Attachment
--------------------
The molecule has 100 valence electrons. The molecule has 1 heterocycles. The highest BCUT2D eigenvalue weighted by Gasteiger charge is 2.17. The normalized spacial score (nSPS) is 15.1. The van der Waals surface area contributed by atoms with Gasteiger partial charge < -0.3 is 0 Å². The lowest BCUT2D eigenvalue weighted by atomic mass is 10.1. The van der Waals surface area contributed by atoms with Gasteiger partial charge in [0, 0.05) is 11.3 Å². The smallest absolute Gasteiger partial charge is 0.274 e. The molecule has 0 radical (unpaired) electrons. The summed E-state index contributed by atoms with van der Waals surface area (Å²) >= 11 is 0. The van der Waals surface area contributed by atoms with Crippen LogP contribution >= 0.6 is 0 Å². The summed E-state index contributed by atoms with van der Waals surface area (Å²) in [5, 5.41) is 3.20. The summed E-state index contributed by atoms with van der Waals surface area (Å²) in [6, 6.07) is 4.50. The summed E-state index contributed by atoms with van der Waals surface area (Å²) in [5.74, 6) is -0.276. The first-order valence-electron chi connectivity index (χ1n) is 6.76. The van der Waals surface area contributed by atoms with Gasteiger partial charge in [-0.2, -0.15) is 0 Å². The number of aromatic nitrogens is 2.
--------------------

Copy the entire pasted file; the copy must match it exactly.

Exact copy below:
The molecule has 100 valence electrons. The molecule has 1 heterocycles. The highest BCUT2D eigenvalue weighted by Gasteiger charge is 2.17. The normalized spacial score (nSPS) is 15.1. The van der Waals surface area contributed by atoms with Gasteiger partial charge < -0.3 is 0 Å². The lowest BCUT2D eigenvalue weighted by atomic mass is 10.1. The van der Waals surface area contributed by atoms with Gasteiger partial charge in [0, 0.05) is 11.3 Å². The smallest absolute Gasteiger partial charge is 0.274 e. The molecule has 0 radical (unpaired) electrons. The summed E-state index contributed by atoms with van der Waals surface area (Å²) >= 11 is 0. The van der Waals surface area contributed by atoms with Crippen LogP contribution >= 0.6 is 0 Å². The summed E-state index contributed by atoms with van der Waals surface area (Å²) in [5, 5.41) is 3.20. The summed E-state index contributed by atoms with van der Waals surface area (Å²) in [6, 6.07) is 4.50. The summed E-state index contributed by atoms with van der Waals surface area (Å²) in [5.74, 6) is -0.276. The first-order valence-electron chi connectivity index (χ1n) is 6.76. The van der Waals surface area contributed by atoms with Gasteiger partial charge in [-0.2, -0.15) is 0 Å². The number of aromatic nitrogens is 2.